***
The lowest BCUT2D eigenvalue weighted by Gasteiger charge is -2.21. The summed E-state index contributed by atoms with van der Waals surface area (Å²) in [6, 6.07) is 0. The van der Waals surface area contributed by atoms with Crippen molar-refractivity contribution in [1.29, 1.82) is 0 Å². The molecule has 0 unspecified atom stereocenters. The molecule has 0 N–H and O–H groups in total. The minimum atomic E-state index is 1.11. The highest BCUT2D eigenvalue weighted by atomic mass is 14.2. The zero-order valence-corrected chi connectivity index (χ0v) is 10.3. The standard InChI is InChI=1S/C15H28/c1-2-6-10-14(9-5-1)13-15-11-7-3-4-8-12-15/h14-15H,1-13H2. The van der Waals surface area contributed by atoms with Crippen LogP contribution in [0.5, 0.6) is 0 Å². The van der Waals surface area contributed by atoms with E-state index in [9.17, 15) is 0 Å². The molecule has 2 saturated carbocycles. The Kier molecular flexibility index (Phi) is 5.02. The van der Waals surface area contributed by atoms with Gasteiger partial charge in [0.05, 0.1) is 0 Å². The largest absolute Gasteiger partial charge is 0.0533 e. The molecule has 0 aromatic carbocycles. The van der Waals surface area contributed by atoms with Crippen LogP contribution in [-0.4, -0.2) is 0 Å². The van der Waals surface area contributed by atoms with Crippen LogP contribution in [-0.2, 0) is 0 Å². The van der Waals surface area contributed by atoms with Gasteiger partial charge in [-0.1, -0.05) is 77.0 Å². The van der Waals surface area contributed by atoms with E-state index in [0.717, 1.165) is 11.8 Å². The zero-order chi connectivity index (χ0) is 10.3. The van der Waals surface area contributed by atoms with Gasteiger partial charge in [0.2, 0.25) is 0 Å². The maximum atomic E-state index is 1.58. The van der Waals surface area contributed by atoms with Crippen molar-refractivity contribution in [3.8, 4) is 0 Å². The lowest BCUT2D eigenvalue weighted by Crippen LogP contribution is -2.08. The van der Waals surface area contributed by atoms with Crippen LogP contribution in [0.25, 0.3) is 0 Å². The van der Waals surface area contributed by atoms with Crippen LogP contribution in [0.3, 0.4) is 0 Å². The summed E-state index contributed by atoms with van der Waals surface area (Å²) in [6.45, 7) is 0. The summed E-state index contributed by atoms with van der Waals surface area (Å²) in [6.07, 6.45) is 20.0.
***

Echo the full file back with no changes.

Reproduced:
The lowest BCUT2D eigenvalue weighted by Gasteiger charge is -2.21. The summed E-state index contributed by atoms with van der Waals surface area (Å²) in [6, 6.07) is 0. The van der Waals surface area contributed by atoms with Crippen molar-refractivity contribution in [1.29, 1.82) is 0 Å². The molecule has 0 unspecified atom stereocenters. The molecule has 0 N–H and O–H groups in total. The minimum atomic E-state index is 1.11. The highest BCUT2D eigenvalue weighted by atomic mass is 14.2. The zero-order valence-corrected chi connectivity index (χ0v) is 10.3. The standard InChI is InChI=1S/C15H28/c1-2-6-10-14(9-5-1)13-15-11-7-3-4-8-12-15/h14-15H,1-13H2. The van der Waals surface area contributed by atoms with Crippen LogP contribution in [0.5, 0.6) is 0 Å². The van der Waals surface area contributed by atoms with E-state index in [9.17, 15) is 0 Å². The molecule has 2 saturated carbocycles. The Kier molecular flexibility index (Phi) is 5.02. The van der Waals surface area contributed by atoms with Gasteiger partial charge in [0.05, 0.1) is 0 Å². The largest absolute Gasteiger partial charge is 0.0533 e. The molecule has 0 aromatic carbocycles. The van der Waals surface area contributed by atoms with Crippen LogP contribution in [-0.4, -0.2) is 0 Å². The van der Waals surface area contributed by atoms with Crippen LogP contribution in [-0.2, 0) is 0 Å². The van der Waals surface area contributed by atoms with Gasteiger partial charge in [-0.1, -0.05) is 77.0 Å². The van der Waals surface area contributed by atoms with E-state index in [0.717, 1.165) is 11.8 Å². The zero-order chi connectivity index (χ0) is 10.3. The van der Waals surface area contributed by atoms with Gasteiger partial charge in [0.2, 0.25) is 0 Å². The maximum atomic E-state index is 1.58. The van der Waals surface area contributed by atoms with Crippen molar-refractivity contribution in [3.8, 4) is 0 Å². The lowest BCUT2D eigenvalue weighted by Crippen LogP contribution is -2.08. The van der Waals surface area contributed by atoms with Crippen LogP contribution in [0.25, 0.3) is 0 Å². The van der Waals surface area contributed by atoms with Crippen LogP contribution in [0.3, 0.4) is 0 Å². The summed E-state index contributed by atoms with van der Waals surface area (Å²) in [6.45, 7) is 0. The summed E-state index contributed by atoms with van der Waals surface area (Å²) in [6.07, 6.45) is 20.0.